Sound Objection/Sound Focus

Sound Objection/Sound Focus
Towards a post-phenomenological understanding of the sound object
Karl Liesky


Pierre Schaeffer’s original conceptualisation of the Sound Object shows the potential of music as a means of philosophical thought, and the effectiveness of an application of a school of philosophical thought to a specific domain of cultural practice, here music. In this case, the development of musique concrète and ‘l’objet sonore’ (the sound object) succeeded in expanding understandings and potential usages of both phenomenology and music as an academic, creative or enjoyment-focused endeavour. The potential usefulness of Schaeffer’s concept of Sound Object however, is limited somewhat by Schaeffer’s separation of philosophy and music into two essentially separate domains of thought. Rather than applying ‘rational’ philosophical thought to a subjective practice, a truly successful application would not have viewed listening as being either philosophical (in ‘reduced listening’) or ‘just’ for enjoyment. Instead, it would have shown the irrationality of all thought relying on essentialist definitions and binary oppositions.

My aim is not to invalidate Schaeffer’s phenomenological approach per se, but rather to find out which elements of phenomenology are are useful to sketch an understanding of sound and its related concepts without supporting essentialising ontologies and implicit presuppositions. Following Gilles Deleuze’s example in Difference and Repetition, I use the term ‘implicit presuppositions’ here to refer to more ‘invisible’ forms of assumptions that are present in a theory but aren’t explicitly apparent. These differ from the presuppositions that are explicit, or identified (though often not truly dislodged), such as when Edmund Husserl asserts that he will “no longer judge regarding the distinction between reality and appearance” (Husserl 1975, 7-8). Here, he identifies the assumption that what he experiences has any link to a unified real, and then explicitly states that he will not continue to assume as such. This sort of assumption is easy to spot (due to its signposting at the very least). Implicit presuppositions on the other hand present a single way of thinking or a single concept/set of concepts as universally Known or True without being or needing to be explicitly said – they take the form of: “everybody knows, no one can deny”.”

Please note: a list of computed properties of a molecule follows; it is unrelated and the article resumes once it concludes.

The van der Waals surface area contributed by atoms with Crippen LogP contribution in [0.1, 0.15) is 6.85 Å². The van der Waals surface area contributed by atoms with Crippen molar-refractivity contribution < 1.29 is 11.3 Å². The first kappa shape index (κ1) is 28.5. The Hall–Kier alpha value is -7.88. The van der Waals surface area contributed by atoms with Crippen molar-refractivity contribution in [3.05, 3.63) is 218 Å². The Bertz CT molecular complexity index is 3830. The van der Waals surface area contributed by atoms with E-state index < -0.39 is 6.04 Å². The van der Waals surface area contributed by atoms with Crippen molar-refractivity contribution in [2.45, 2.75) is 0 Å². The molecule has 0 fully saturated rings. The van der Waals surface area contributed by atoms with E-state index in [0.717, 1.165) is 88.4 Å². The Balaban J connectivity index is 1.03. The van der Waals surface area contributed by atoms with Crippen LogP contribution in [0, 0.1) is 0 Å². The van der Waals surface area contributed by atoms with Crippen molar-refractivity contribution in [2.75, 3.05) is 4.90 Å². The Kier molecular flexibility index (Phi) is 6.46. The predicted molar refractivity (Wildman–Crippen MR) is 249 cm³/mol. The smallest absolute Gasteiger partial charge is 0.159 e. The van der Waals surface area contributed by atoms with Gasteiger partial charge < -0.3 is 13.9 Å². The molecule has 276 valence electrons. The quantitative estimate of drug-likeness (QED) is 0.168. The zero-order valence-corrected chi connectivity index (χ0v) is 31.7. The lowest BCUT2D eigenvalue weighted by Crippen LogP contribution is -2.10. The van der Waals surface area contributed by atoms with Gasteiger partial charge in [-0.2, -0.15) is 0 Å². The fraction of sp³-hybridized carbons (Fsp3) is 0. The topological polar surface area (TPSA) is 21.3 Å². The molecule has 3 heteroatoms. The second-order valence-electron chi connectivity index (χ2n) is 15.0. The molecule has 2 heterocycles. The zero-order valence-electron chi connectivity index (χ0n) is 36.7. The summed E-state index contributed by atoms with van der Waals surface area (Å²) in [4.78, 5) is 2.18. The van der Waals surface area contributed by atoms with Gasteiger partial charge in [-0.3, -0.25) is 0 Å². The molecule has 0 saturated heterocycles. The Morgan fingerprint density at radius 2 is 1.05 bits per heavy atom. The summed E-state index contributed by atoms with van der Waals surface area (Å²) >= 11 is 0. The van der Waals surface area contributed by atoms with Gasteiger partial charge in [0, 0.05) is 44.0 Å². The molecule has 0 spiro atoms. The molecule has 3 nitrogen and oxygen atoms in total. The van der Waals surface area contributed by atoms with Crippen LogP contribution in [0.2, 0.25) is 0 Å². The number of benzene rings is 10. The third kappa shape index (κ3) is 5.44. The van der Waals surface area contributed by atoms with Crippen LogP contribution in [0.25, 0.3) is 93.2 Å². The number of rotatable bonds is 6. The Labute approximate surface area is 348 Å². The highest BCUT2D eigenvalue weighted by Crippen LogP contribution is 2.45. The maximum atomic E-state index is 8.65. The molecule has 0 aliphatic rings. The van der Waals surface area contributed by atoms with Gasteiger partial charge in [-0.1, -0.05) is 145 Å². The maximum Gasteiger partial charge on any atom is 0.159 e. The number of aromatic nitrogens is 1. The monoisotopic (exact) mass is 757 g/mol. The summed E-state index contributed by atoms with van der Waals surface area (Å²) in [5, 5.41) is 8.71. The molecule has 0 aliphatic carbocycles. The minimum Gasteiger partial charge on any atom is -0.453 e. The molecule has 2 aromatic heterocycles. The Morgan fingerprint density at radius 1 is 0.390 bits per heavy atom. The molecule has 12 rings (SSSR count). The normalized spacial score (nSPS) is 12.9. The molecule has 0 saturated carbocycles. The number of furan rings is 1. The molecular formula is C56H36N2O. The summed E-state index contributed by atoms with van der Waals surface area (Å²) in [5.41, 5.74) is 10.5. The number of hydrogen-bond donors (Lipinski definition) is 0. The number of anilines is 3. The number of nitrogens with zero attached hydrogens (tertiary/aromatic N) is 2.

Karl Leisky is a multimedia artist based in Dunedin, using visual forms, sound, and writing – both in combination and separately – to highlight and challenge the separation between art forms, art & non-art, subject and object, binary opposite and binary opposite. In embracing this goal, Karl blurs their academic, home, and art life where working towards a PhD in gender studies, writing for various publications, developing an art practice, performing in bands such as the Queer political Hardcore Punk band Yung Nat$ and the drone outfit Bolton Strid, and raising a child are all part of the same process. 

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